Fun fact: Mortal Kombat and Sabrina The Teenage Witch take place in the same universe. In 1997, to promote the upcoming sequel Mortal Kombat: Annihilation, Cary-Hiroyuki Tagawa reprised his role as Shang Tsung from the first film in an episode of Sabrina The Teenage Witch entitled “Get Over… YOURSELF.” It is revealed that Shang Tsung is actually Sabrina’s uncle by marriage, and while in town on business, he pays the Spellmans a brief visit. Sabrina’s aunts are not thrilled when Shang Tsung fixes dinner–raw boar–or when he takes Salem’s soul after the cat insults him. To get it back, Sabrina agrees to help promote that year’s Mortal Kombat tournament; shenanigans ensue.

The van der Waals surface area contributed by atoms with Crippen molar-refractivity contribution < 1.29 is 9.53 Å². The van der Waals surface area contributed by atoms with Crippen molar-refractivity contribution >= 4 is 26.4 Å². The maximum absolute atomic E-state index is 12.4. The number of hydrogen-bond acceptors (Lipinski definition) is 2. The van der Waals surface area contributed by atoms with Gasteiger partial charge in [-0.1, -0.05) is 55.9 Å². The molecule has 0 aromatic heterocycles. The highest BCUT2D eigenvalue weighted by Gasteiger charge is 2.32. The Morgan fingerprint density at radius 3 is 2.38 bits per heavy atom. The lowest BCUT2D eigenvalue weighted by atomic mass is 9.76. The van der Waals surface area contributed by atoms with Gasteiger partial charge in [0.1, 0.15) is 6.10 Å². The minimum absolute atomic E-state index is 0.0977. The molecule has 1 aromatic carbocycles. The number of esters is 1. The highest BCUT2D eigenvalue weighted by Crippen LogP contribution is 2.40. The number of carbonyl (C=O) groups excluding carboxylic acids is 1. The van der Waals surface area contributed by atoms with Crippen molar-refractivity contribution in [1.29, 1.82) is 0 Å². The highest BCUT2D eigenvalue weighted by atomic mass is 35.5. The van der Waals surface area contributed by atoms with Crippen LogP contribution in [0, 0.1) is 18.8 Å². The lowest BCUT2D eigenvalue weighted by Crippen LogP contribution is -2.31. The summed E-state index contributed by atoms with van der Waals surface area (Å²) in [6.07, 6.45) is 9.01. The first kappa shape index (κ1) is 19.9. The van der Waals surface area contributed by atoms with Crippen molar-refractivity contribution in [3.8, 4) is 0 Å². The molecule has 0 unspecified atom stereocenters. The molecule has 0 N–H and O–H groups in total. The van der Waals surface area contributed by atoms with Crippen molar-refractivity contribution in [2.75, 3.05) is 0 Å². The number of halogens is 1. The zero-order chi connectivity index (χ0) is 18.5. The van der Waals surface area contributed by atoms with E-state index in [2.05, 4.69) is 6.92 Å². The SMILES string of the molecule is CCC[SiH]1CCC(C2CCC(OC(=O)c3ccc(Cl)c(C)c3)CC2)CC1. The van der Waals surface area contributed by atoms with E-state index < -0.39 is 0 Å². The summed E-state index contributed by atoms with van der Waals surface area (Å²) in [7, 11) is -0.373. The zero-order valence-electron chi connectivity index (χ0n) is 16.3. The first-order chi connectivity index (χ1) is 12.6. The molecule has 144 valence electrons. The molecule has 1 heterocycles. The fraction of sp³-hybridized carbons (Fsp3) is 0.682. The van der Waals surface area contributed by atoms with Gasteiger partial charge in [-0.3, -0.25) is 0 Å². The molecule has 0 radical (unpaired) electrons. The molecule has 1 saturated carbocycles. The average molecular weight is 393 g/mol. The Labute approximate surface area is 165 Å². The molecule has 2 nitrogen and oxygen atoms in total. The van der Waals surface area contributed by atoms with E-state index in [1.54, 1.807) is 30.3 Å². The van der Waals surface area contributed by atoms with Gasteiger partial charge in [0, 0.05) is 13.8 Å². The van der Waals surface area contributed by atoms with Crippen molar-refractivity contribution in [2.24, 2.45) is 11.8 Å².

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Some Americans tend to see all 200,000,000 or so white Americans as being the same culture, and thus they’re more open to criticizing those white Americans who do things that they don’t agree with, while they’d never think of saying that about a different non-white culture.I guess another way of saying that is that some Americans only think about respecting other cultures if the people from those other cultures aren’t white.For example, suppose there’s a family with a teenage daughter. The family has a rule: the daughter cannot date until she is 16, and even then, she can only date boys approved by the parents first.I know some Americans who would criticize those parents for being out-of-touch and too controlling of their daughter’s life… if it’s a white family we’re talking about. If it’s, say, an Indian or Muslim family, those same Americans I know wouldn’t criticize the family, but say something like, “they’re from a different culture, and we should respect that.”Or, suppose a white family refused to let their daughter go out in public in an outfit that showed her shoulders. A lot of people would criticize that family, while at the same time respecting the family down the street that insists their daughter cover her hair when leaving the house. Why? Because the family down the street isn’t white, so therefore they’re from a different culture that must be respected.There are a lot of Americans who respect the cultural differences of their non-white neighbors, but not the cultural differences of white people who live on the other side of the country.I listen to a lot of progressive talk radio, and the radio hosts constantly mock and criticize rural and Southern white voters in ways that they’d never do for any non-white person. In fact, they’d be fired if they said some of those things about non-white people. They don’t recognize that those rural and Southern white voters are also from a completely different culture than they are, even if they (the hosts) are also white Americans.Before you say something about a white American, imagine you were saying the same thing to a non-white person. Do you sound like a bigot or xenophobe when you use those same words on a non-white person? Then maybe you shouldn’t use them on a white person, even if you are also white. That doesn’t mean you’re from the same culture.In my hometown in the South, many whites would say that they have more in common with their Southern-raised black neighbors or the newly-arrived Hispanic immigrants than they have in common with other white Americans from New England or the West Coast. Those Southern whites, blacks, and Hispanics are more likely to share the same values about family and Christianity than Northern and West Coast whites share.